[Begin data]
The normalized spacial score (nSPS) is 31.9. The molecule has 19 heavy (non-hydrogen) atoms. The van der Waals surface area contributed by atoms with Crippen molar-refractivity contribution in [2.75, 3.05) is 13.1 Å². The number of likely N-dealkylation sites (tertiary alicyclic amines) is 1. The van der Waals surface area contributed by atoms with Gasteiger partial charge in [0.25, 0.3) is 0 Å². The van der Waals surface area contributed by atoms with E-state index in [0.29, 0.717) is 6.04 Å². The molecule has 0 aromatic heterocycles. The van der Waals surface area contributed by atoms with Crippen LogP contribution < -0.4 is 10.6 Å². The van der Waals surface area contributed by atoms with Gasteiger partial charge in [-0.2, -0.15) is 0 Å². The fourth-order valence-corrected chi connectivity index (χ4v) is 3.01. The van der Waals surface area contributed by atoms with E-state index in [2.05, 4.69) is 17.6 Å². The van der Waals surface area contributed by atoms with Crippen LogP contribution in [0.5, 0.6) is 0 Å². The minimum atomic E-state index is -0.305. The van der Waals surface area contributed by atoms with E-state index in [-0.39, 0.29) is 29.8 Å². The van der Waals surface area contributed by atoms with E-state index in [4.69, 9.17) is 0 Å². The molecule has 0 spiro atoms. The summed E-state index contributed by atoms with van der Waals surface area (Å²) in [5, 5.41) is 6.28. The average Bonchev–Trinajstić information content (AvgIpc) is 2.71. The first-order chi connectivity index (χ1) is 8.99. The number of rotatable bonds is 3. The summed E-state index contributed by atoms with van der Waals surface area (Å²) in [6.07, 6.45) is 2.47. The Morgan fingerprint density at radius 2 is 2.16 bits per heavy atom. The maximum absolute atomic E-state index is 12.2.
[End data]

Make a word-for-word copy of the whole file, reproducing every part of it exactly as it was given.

The normalized spacial score (nSPS) is 31.9. The molecule has 19 heavy (non-hydrogen) atoms. The van der Waals surface area contributed by atoms with Crippen molar-refractivity contribution in [2.75, 3.05) is 13.1 Å². The number of likely N-dealkylation sites (tertiary alicyclic amines) is 1. The van der Waals surface area contributed by atoms with Gasteiger partial charge in [0.25, 0.3) is 0 Å². The van der Waals surface area contributed by atoms with E-state index in [0.29, 0.717) is 6.04 Å². The molecule has 0 aromatic heterocycles. The van der Waals surface area contributed by atoms with Crippen LogP contribution < -0.4 is 10.6 Å². The van der Waals surface area contributed by atoms with Gasteiger partial charge in [-0.2, -0.15) is 0 Å². The fourth-order valence-corrected chi connectivity index (χ4v) is 3.01. The van der Waals surface area contributed by atoms with E-state index in [2.05, 4.69) is 17.6 Å². The van der Waals surface area contributed by atoms with Crippen LogP contribution in [0.5, 0.6) is 0 Å². The minimum atomic E-state index is -0.305. The van der Waals surface area contributed by atoms with E-state index in [-0.39, 0.29) is 29.8 Å². The van der Waals surface area contributed by atoms with E-state index in [4.69, 9.17) is 0 Å². The molecule has 0 spiro atoms. The summed E-state index contributed by atoms with van der Waals surface area (Å²) in [5, 5.41) is 6.28. The average Bonchev–Trinajstić information content (AvgIpc) is 2.71. The first-order chi connectivity index (χ1) is 8.99. The number of rotatable bonds is 3. The summed E-state index contributed by atoms with van der Waals surface area (Å²) in [6.07, 6.45) is 2.47. The Morgan fingerprint density at radius 2 is 2.16 bits per heavy atom. The maximum absolute atomic E-state index is 12.2.